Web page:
World Cup Update

19 June 2002

Turnover Off the Charts for Bookmakers

Bookmakers, both land-based and Internet-based, are finding enormous success from the World Cup.

Through its Web site on Tuesday, William Hill accepted a £30,000 bet on England to beat Brazil in its quarterfinal match on Friday. Officials said their global turnover of £250 million on the tournament is on course to be reached.

Blue Square, another leading supplier of bets through the Internet and interactive TV, is having similar success. The company has seen roughly £6 million a day in turnover through the first two rounds of the tournament. With England still being in the tournament, officials are hopeful that interest in betting will continue to rise and expect to reach the £10 million per day mark quite comfortably.

At the end of the second round of matches, BETDAQ, the international betting exchange with locations in Dublin and London, revealed that the total amount bettors staked with it on the World Cup exceeds $60 Million.

The second-round match between South Korea and Italy featured two six-figure wagers and no less than 27 bets of greater than £20,000.

According to BETDAQ's Rob Hartnett, the two most notable bets placed so far were the $100,000 that won $85,000 with Quinton Fortune's late penalty for South Africa against Paraguay, and a bet of £100,000 at even money on South Korea to avoid defeat in normal time against Italy.

Almost exactly two years to the day after its launch, passed £1million in matched turnover on a single football match during the England-Argentina game. It finished with a matched figure of £1.1 million.

In the first week of the World Cup, Betfair matched more than £18 million on football, taking its total turnover for the seven days to more than £42 million.

Betfair is one of the leading P2P sites on the Internet.

Upsets Mean Big Money for Bookmakers

Argentina's powerhouse soccer team, one of the pre-tournament favorites to win the World Cup, was eliminated Wednesday. That followed the fall of defending champion France on Tuesday. Next to go could be three-time winner Italy, if Mexico has its way in its match up Thursday.

When favorites fail, bookies gain.

The United Kingdom gambling industry figures it will handle more than £200 million (US $294 million) in wagers during the month-long tournament--with most of the money riding on big-name teams that have flopped, leaving bookies with a big chunk of the stakes.

"We're raking it in; it's unbelievable," said John Seigal, a bookie in Southend-on-Sea, England, for Coral Eurobet, one of the biggest bookmakers in the United Kingdom.

Bookmakers manipulate the odds with the aim of attracting enough bettors--or punters, as they are called in the United Kingdom--on each side to make a profit of roughly 5 percent no matter whether the favorite or the underdog wins, or it's a draw. But sometimes even with extreme odds, the bettors keep flocking to the favorite.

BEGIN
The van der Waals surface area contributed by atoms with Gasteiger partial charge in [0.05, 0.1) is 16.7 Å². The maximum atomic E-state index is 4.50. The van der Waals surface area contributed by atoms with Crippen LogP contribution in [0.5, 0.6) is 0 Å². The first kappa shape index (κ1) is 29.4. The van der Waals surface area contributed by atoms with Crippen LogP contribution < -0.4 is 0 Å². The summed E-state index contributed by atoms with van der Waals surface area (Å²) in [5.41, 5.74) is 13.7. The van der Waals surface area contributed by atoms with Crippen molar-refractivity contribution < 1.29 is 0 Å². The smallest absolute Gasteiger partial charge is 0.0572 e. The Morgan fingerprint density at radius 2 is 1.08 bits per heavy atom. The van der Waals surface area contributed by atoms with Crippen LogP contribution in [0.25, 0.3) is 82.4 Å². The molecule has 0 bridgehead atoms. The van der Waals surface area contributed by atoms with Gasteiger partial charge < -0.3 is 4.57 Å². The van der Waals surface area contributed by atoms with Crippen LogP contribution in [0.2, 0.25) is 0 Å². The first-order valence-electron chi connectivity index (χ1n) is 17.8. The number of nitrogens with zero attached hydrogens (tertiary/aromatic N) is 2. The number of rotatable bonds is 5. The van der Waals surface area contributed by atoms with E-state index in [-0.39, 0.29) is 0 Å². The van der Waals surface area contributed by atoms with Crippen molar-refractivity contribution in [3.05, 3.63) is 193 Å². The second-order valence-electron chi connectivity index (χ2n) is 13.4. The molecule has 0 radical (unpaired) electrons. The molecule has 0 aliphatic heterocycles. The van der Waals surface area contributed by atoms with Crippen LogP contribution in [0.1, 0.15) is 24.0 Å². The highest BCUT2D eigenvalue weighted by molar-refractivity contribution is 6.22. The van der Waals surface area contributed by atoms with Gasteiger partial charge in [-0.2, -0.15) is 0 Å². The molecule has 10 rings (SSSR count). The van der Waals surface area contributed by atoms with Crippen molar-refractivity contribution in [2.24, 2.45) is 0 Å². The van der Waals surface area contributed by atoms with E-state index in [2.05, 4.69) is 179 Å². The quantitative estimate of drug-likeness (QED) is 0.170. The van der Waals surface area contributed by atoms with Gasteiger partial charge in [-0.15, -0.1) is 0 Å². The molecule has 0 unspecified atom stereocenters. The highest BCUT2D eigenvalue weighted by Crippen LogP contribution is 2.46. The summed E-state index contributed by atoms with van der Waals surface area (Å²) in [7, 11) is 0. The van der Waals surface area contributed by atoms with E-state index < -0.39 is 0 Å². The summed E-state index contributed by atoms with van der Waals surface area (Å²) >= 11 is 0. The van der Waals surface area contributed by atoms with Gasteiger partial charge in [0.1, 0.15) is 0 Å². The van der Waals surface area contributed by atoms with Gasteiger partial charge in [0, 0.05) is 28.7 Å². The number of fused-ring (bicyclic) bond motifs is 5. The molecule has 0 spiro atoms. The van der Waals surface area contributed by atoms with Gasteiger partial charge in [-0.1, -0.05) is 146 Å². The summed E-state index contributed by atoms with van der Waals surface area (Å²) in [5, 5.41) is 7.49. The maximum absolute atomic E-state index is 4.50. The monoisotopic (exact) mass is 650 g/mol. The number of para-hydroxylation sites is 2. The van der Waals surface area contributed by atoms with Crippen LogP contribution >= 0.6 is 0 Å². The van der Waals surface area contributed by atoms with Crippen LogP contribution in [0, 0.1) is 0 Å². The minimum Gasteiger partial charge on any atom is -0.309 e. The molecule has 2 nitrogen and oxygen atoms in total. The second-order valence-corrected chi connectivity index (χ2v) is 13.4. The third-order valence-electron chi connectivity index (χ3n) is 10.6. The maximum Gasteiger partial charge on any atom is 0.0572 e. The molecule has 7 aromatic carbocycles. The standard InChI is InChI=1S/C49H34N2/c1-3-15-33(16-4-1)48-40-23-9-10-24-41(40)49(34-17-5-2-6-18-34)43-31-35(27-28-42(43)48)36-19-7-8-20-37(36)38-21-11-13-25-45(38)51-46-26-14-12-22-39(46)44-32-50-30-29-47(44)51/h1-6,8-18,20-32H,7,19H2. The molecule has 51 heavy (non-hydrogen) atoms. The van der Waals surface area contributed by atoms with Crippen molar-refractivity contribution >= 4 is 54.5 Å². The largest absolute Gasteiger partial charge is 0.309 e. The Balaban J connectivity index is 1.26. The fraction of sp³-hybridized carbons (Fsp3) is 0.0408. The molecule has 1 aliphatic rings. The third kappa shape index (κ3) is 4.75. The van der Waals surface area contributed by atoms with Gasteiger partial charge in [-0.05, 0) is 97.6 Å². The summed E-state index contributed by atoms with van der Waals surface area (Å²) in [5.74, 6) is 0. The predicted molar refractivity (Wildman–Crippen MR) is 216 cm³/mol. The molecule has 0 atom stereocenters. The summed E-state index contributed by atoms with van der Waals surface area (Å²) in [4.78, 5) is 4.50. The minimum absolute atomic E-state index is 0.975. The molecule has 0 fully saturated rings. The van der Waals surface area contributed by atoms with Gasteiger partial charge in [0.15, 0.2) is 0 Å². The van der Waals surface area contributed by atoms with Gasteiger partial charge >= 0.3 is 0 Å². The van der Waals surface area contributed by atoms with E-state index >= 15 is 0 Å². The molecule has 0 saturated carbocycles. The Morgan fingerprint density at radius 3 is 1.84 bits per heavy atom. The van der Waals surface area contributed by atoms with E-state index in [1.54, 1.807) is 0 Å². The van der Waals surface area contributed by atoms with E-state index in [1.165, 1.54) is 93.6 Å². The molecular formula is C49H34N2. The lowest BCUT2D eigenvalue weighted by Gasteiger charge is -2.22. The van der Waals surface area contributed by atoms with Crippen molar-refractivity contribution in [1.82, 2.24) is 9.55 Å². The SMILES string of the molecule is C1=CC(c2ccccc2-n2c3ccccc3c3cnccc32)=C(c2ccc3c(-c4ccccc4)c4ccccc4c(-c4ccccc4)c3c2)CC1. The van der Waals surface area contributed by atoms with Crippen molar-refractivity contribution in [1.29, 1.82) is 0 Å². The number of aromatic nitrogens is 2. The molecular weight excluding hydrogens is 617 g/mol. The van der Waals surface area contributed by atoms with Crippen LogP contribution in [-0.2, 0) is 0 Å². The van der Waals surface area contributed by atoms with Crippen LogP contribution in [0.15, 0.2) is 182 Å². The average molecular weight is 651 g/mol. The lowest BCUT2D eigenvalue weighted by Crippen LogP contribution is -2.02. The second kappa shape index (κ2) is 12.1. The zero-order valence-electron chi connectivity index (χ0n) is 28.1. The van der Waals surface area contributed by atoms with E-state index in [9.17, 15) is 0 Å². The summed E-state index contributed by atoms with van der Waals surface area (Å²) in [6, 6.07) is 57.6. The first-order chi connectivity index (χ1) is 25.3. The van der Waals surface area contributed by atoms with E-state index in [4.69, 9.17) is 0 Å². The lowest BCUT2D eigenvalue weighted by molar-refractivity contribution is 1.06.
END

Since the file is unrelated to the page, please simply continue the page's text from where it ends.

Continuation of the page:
That is what happened in the first round, for example, when the United States, a perennial soccer doormat, played powerhouse Portugal. Despite being offered odds of 7-1 by London bookmakers, few were foolhardy enough to bet on the Americans.

FIFA Site Breaks Internet Record

FIFA, the world governing body of soccer, reported it allocated $30,000 and was waiving rights fees in order to provide delayed telecasts of World Cup matches inside Kabul National Stadium in Afghanistan.

As of June 10, the official Web site,, produced by marketing partner Yahoo!, had accumulated 463 million page views, making it the most highly trafficked sports event site in history.

The previous record of 350 million page views was held by the combined traffic of Microsoft's and

William Hill Banks on Upsets, England's Run

A host of upsets--defending champion France as well as Argentina and Portugal all out after the first round--and the deep run by England into the quarterfinals have William Hill and other U.K. bookmakers raking in millions.

William Hill rated Brazil, Spain and England Monday as the top three favorites to win the World Cup.

Brazil was listed at 2-1, followed by Spain at 7-2 and England 4-1.

Other odds given by William Hill were Italy 9-2, Germany 6-1, Senegal 20-1, Japan 28-1, the United States 33-1, Turkey 50-1 and South Korea 66-1. The United States plays Germany in another quarterfinal, while Spain plays South Korea, and Senegal squares off against Turkey.

Soccer Fever Hits New Zealand

The soccer World Cup is driving Kiwis into a gambling frenzy. TAB records were smashed last week as punters flocked to place small and large sums on soccer teams playing at the World Cup in Japan and South Korea.

Asian New Zealanders were betting in large numbers to support the host nations.

TAB spokesman Joe Locke said that $7.4 million had already been placed on games at the World Cup, eclipsing the $5 million spent on the last tournament in France.

The TAB had a record $7.1 million placed on sports bets last week because of a combination of soccer, rugby, cricket, tennis and boxing events. This more than doubled the previous record of $3.3 million.

Locke said Internet betting has also reached record levels, with $2.3 million in bets made, beating the $1.4 million spent during a week.

US Run Boosts Interest in World Cup is holding on to its visitors better than ever this month, thanks to the U.S. team's success in the World Cup.

In the first 10 days of June,, the official site of Major League Soccer, recorded more than 1.5 million page views. That puts it on pace to exceed 4 million page views, a mark broken only twice (during July and October in 2000) during the site's six-year history, despite luring only 62,000 unique visitors, which is not on pace to break the monthly record of 273,000.